Jack Hills, owned by Mitsubishi via its Crosslands subsidiary, was closed in 2015. Sinosteel’s Weld Range also closed, set to be a $2 billion iron ore project in the region when the Oakajee deepwater Port and 570-kilometer rail project was also shelved following cost blowouts that forced up proposed port fees, Reuters reported.

It was hoped Mitsubishi would come to the rescue when it paid A$325 million for the balance 50% stake in Oakerjee that it did not own.

But as iron ore prices continued to slide, the project was shelved — until now.

Following a year in which iron prices have been at their highest since 2014, Sinosteel has acquired Oakerjee and Crosslands (pretty much for free, by all accounts). Reuters reported Sinosteel will control both the port tariffs and the Weld Range mine, not to mention other iron ore assets in the region, assuming Oakajee’s port and rail assets are ever built.

Officially, there are no current plans to construct the deep-water port at Oakajee, nor the network of railways that were going to connect it to the iron ore mines at Jack Hills, Weld Range and related assets.

But documents filed with the Australian Securities and Investments Commission last week show two Sinosteel subsidiaries are the buyers, the article reports. The documents suggest the two subsidiaries paid the just $3 each for their respective 50% stakes in Oakajee Port and Rail, the company that owns the studies and intellectual property for the Oakajee railway network and deep-water port.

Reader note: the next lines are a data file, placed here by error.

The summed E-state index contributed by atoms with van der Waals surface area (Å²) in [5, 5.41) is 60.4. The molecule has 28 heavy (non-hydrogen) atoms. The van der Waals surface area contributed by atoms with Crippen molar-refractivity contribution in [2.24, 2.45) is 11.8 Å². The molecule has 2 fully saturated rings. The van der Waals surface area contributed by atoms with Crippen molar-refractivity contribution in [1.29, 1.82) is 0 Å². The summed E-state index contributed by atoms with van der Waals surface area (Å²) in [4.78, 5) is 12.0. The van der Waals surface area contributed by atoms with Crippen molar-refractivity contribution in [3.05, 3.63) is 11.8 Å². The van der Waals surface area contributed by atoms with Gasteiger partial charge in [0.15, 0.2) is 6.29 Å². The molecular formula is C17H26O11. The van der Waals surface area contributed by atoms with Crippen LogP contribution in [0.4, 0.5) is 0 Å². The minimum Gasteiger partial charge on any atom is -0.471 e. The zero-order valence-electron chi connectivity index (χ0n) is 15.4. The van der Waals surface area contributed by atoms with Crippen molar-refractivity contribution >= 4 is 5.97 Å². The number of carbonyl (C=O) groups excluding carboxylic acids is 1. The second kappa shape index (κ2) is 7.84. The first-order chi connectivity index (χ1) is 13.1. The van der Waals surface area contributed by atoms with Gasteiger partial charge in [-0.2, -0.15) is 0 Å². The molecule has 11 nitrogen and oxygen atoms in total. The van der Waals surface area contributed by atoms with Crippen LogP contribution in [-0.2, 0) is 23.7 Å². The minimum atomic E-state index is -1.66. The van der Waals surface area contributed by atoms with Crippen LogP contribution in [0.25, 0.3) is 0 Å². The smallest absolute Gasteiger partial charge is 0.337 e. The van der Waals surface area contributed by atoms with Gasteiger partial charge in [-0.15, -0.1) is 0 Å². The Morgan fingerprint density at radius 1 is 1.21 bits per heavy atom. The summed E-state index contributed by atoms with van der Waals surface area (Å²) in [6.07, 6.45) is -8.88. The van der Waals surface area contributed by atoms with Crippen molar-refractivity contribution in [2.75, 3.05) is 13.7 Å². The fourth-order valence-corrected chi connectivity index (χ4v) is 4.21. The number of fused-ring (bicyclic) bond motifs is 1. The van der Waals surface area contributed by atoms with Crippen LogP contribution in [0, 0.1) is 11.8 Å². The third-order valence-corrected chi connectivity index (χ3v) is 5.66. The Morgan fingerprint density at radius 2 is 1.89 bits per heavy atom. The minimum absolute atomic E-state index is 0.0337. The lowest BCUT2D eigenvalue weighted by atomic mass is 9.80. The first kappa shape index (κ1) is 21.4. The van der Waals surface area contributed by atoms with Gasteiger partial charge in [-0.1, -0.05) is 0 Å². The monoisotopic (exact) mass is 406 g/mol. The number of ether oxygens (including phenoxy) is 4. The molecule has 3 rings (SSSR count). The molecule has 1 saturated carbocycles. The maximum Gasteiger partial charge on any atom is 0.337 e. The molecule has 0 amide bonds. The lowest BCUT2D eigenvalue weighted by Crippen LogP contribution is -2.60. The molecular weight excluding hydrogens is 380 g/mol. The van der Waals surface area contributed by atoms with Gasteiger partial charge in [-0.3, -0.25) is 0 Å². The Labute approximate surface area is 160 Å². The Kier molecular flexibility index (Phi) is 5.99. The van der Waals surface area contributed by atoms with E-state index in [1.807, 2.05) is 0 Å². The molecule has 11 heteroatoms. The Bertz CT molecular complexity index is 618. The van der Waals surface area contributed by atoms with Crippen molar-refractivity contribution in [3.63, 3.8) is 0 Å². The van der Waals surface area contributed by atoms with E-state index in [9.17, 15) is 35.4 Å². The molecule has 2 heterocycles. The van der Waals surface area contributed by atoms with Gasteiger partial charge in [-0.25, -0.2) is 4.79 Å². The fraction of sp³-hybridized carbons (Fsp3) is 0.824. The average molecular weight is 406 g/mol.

One of the Sinosteel subsidiaries was also said to have been transferred all shares in Crosslands Resources, the company that holds the nearby Jack Hills iron ore project. Crosslands is reliant on Oakajee Port and Rail building the port and rail infrastructure to get its product economically to market; so, without the port, the assets is essentially a dead duck.

Maybe not surprisingly, ASIC documents say Crosslands was sold for nothing.

On the face of it, it’s a huge loss for Mitsubishi, which had spent hundreds of millions buying into the related projects and investing in Jack Hills. Meanwhile, it’s a zero cost gain for Sinosteel, but it now leaves the Chinese with the need to invest the best part of A$10 billion to develop the port, rail infrastructure and mines.

With much of the local resources in the form of low-grade magnetite ore, investment will be needed to process the ore from 30-50% purity to 65-70% concentrate, an energy-intensive process that has historically made magnetite deposits largely uneconomical in western Australia.

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Sinosteel may therefore decide to sit on its asset until iron ore prices rise and/or the technology to reduce energy requirements in the concentration process makes the region’s magnetite more economical.

Fortescue appears to be making progress in that direction, Reuters reported, at its Iron Bridge property, halving the energy inputs by improved efficiencies. Even so deep pockets and a willingness to play the long game will be needed by Sinosteel if the region is ever to see its potential realized.